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Volker Franz, Ulrike von Luxburg; Detecting unconscious processes: Demonstrating the flaws of a frequently used reasoning. Journal of Vision 2015;15(12):618. doi: 10.1167/15.12.618.
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© ARVO (1962-2015); The Authors (2016-present)
Neuroscientists frequently use a certain reasoning to establish the existence of distinct conscious and unconscious processes in the brain. In a typical paradigm, conscious judgements are shown to be at chance-level when categorizing stimuli, while those same stimuli have clear and significant indirect ("unconscious") effects on reaction times or neuronal activity. Based on such a pattern of results it is typically concluded that unconscious processes can classify the stimuli better than conscious processes (this reasoning is sometimes called the dissociation paradigm). We show that this reasoning is flawed for theoretical reasons: Indirect effects do not allow one to infer that they were based on a good underlying classification performance. In fact, indirect effects would be compatible with any above-chance classification performance. That is, the indirect effect is a necessary but not sufficient condition for good underlying classification performance. We illustrate the fallacy with a recent study (ten Brinke, Stimson, & Carney, 2014, Psychological Science, 25(5), 1098-1105) that received an enormous press coverage because it concluded that humans detect deceit better if they use unconscious processes instead of conscious deliberations. The study was published under a new open-data policy that enabled us to reanalyze the data with more appropriate methods. We found that unconscious classification performance was close to chance - just as the conscious performance. This illustrates the flaws of a widely used statistical reasoning, the benefits of open-data practices, and the need for careful reconsideration of other studies on the visual system (e.g., on unconscious priming) using the same rationale.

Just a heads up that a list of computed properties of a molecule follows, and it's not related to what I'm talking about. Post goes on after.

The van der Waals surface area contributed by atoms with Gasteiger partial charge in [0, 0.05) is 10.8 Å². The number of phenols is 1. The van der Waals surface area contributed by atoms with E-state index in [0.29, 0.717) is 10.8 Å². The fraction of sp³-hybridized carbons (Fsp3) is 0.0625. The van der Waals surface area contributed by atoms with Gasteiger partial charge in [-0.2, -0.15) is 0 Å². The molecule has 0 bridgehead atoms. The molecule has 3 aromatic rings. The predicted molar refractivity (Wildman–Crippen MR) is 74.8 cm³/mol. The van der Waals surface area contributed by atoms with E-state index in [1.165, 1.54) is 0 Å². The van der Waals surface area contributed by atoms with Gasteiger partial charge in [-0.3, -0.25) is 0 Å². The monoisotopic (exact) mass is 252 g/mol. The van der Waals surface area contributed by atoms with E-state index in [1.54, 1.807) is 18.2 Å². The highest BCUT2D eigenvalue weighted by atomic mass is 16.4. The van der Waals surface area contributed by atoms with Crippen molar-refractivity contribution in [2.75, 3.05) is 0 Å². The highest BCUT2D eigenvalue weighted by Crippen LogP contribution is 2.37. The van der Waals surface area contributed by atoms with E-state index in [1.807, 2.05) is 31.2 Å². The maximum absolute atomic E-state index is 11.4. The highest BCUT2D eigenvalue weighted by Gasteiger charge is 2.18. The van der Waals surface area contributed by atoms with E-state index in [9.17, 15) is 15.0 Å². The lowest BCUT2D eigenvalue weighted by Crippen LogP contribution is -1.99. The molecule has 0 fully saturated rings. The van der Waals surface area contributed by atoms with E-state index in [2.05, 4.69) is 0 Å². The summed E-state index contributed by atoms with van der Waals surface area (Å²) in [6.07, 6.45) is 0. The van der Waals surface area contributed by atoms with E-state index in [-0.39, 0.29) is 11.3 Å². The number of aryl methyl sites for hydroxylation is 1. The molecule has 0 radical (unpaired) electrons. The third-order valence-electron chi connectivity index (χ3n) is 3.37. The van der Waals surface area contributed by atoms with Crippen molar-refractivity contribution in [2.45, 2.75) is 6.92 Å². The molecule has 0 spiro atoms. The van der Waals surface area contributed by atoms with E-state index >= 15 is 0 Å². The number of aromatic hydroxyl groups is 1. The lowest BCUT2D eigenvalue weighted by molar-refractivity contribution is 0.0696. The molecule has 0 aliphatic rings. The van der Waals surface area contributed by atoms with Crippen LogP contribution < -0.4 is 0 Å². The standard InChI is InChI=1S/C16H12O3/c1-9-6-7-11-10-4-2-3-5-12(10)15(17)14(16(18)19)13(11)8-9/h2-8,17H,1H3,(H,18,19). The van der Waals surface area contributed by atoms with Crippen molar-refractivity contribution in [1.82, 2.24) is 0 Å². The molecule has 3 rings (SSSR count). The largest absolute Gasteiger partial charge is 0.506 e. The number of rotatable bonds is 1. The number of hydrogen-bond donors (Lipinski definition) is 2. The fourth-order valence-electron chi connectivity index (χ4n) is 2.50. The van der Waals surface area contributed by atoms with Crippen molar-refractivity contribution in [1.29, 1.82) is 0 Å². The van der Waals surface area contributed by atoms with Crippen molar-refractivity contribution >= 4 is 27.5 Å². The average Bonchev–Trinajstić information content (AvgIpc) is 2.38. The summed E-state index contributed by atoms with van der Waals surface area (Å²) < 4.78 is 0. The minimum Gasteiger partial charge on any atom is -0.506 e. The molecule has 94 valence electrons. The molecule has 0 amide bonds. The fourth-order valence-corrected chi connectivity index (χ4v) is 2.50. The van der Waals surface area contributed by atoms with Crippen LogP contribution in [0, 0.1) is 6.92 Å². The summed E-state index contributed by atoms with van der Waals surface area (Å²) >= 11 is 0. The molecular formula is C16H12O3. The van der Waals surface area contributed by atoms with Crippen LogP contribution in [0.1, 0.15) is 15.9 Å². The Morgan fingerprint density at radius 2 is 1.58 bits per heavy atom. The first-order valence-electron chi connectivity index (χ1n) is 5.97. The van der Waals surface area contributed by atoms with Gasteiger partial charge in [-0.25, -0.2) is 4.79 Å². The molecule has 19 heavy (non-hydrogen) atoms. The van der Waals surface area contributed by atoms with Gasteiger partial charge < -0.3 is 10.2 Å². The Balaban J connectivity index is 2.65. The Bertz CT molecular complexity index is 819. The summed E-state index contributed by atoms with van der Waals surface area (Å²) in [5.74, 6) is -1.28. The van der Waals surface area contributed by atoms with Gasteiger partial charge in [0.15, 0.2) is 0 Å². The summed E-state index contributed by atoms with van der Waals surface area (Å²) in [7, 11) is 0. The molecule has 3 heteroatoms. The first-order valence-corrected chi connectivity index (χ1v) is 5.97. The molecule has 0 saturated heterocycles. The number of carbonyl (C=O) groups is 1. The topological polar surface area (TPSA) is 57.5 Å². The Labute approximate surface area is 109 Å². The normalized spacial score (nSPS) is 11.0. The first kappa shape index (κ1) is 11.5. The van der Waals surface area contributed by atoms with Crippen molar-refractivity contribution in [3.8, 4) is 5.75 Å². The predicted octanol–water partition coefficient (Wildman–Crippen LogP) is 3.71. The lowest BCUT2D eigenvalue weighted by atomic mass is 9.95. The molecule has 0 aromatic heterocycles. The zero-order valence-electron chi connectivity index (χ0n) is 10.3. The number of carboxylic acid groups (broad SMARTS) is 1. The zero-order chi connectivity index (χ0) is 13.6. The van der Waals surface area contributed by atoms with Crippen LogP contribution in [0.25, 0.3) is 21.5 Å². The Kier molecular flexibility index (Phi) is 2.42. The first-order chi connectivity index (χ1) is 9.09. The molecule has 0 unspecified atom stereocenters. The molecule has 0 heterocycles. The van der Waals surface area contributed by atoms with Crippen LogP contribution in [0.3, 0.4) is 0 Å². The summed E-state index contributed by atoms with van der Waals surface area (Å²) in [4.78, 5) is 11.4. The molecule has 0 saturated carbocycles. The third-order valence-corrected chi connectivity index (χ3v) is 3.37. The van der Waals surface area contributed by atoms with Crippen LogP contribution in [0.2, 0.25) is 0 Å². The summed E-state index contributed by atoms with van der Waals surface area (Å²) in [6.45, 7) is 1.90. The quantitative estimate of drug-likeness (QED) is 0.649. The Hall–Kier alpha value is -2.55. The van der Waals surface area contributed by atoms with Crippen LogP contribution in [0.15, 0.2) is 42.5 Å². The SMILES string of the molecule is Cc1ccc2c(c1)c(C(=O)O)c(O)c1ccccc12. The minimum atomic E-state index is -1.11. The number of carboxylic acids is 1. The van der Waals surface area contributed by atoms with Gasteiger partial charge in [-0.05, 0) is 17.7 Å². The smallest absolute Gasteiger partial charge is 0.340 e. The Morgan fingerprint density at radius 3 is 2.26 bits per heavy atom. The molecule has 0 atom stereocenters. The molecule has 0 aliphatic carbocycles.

Meeting abstract presented at VSS 2015
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